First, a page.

Blood, sweat and tears


Irish Language Poetry: Awarded Gradam Chló Iar-Chonnachta earlier this year, Fiacha Fola is an extraordinary sequence of poems written through the eyes of a woman affected by the Hepatitis C scandal.

Irish Language Poetry

'cailís mo chuid fola' (the cup of my blood) takes us back to her childhood. If she had known then

"nárbh ionann m'fhuilse/

is fuil na ngirseach eile . . ."

that her blood was different would it have changed anything? Would she have dragged her husband-to-be - "trí ghréasán an ospidéil" - to see if their blood matched?

And if not, what then?

Ultimately, she knows that she would still have gone ahead and said:

"tabhair dom mo ghasúir ar ais nó ar éigean".

(give me my children, whatever the cost)

Poem after poem, we are drawn into the unfolding tragedy of her life. In 'meán fómhair - mí na mbreithlaethanta', through birth and loss, we share her trust in the medical profession, in the expensive private hospital, while all the time "sníonn an séiream tríom" (the serum weaves through me).

There's no weak link here. Every poem provides another chapter, another essential link in the chain of events. The stark simplicity of language heightens the powerful range of emotions. In 'i wanna sleep forever' we share the exhaustion of the woman who could sleep for a week if it weren't for the pains in her legs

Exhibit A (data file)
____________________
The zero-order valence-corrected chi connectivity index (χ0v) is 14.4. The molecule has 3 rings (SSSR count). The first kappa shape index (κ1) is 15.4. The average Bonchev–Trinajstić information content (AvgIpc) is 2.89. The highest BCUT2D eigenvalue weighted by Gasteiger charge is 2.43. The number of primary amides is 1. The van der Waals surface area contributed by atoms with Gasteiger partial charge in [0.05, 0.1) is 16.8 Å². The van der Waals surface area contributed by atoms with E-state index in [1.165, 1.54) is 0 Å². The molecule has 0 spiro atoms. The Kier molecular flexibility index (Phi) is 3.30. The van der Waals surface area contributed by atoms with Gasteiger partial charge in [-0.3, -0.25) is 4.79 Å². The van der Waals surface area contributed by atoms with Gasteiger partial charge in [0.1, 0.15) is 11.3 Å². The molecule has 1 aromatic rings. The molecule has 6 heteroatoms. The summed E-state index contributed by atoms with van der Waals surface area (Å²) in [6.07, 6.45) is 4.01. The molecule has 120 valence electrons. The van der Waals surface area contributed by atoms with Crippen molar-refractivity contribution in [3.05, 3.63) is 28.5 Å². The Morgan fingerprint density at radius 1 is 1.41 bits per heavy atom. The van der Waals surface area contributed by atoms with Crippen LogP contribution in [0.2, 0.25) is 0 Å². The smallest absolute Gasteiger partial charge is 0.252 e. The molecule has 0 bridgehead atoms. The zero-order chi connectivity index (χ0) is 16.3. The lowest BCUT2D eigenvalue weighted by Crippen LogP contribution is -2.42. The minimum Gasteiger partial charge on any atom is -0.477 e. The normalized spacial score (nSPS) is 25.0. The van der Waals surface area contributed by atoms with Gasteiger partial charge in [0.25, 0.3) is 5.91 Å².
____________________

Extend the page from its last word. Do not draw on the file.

"D'fhéadfainn mo scíth a ligean ar feadh seachtaine/

dá ligfeadh na pianta i mo chosa dom"

We laugh, in 'lionn buí na gcaolán', when an Indian doctor dismisses her concerns about jaundice, telling her the colour of her skin is quite normal

" . . . nach bhfuil a dhath /

mícheart le dath mo chraicinn /

gur dath nádúrtha atá air"

We feel her anguish in 'coinnigh ort', when the obstetrician tells her he knows nothing about jaundice but as far as women's matters are concerned she can resume her marital duties immediately!

"gur féidir tabhairt faoi dhualgais/

an phósta ar an bpointe boise"

But most of all we feel the smallness of this ordinary woman in the face of all the experts who tell her, in a variety of ways, to go home and get on with it.

She is still that same small ordinary woman when she finds herself in a courtroom for the first time - "mo chloigeann ina liathróid leadóige" (my head a tennis ball) - bouncing back and forth between the three judges and her own legal team of three.

She has seen this scene in films. Ironically, she has heard the speech of a man sentenced to death. Here, she waits on the sideline while they discuss her case -

"is luach a leagan ar mo chloigeann" (and put a price on my head).

In this incredibly powerful collection, Celia de Fréine has given us an absolute page-turner. Fiacha Fola is the best collection of poetry I have read this year.

Fiacha Fola By Celia de Fréine, Cló Iar-Chonnachta, €10

Áine Ní Ghlinn is a poet, lecturer and children's writer. Her most recent children's books are Cuairteoir (Cois Life) and Lámhainní Glasa (O'Brien Press), both published this year